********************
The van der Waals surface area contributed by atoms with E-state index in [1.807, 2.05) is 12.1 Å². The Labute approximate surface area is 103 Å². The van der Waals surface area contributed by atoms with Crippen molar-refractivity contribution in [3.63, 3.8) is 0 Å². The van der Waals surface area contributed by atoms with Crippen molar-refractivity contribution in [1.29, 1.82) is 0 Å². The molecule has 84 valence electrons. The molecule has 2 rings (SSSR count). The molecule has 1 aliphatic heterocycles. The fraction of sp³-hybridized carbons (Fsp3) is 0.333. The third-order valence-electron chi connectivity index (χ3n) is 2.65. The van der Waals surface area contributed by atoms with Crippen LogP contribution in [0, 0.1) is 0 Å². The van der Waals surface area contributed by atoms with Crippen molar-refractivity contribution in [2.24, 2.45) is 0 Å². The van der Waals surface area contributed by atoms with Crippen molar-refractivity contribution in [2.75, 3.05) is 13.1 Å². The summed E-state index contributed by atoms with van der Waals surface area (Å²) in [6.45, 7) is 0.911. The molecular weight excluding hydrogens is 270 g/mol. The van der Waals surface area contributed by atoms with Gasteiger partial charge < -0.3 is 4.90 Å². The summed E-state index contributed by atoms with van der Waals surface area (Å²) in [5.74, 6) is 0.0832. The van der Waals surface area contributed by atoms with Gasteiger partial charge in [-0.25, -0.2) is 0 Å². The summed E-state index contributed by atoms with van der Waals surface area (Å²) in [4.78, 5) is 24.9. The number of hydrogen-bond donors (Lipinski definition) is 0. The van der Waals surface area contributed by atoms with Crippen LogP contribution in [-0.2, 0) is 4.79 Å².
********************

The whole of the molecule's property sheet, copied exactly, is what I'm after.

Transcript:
The van der Waals surface area contributed by atoms with E-state index in [1.807, 2.05) is 12.1 Å². The Labute approximate surface area is 103 Å². The van der Waals surface area contributed by atoms with Crippen molar-refractivity contribution in [3.63, 3.8) is 0 Å². The van der Waals surface area contributed by atoms with Crippen molar-refractivity contribution in [1.29, 1.82) is 0 Å². The molecule has 84 valence electrons. The molecule has 2 rings (SSSR count). The molecule has 1 aliphatic heterocycles. The fraction of sp³-hybridized carbons (Fsp3) is 0.333. The third-order valence-electron chi connectivity index (χ3n) is 2.65. The van der Waals surface area contributed by atoms with Crippen LogP contribution in [0, 0.1) is 0 Å². The van der Waals surface area contributed by atoms with Crippen molar-refractivity contribution in [2.24, 2.45) is 0 Å². The van der Waals surface area contributed by atoms with Crippen molar-refractivity contribution in [2.75, 3.05) is 13.1 Å². The summed E-state index contributed by atoms with van der Waals surface area (Å²) in [6.45, 7) is 0.911. The molecular weight excluding hydrogens is 270 g/mol. The van der Waals surface area contributed by atoms with Gasteiger partial charge < -0.3 is 4.90 Å². The summed E-state index contributed by atoms with van der Waals surface area (Å²) in [5.74, 6) is 0.0832. The van der Waals surface area contributed by atoms with Gasteiger partial charge in [-0.25, -0.2) is 0 Å². The summed E-state index contributed by atoms with van der Waals surface area (Å²) in [4.78, 5) is 24.9. The number of hydrogen-bond donors (Lipinski definition) is 0. The van der Waals surface area contributed by atoms with Crippen LogP contribution in [-0.2, 0) is 4.79 Å².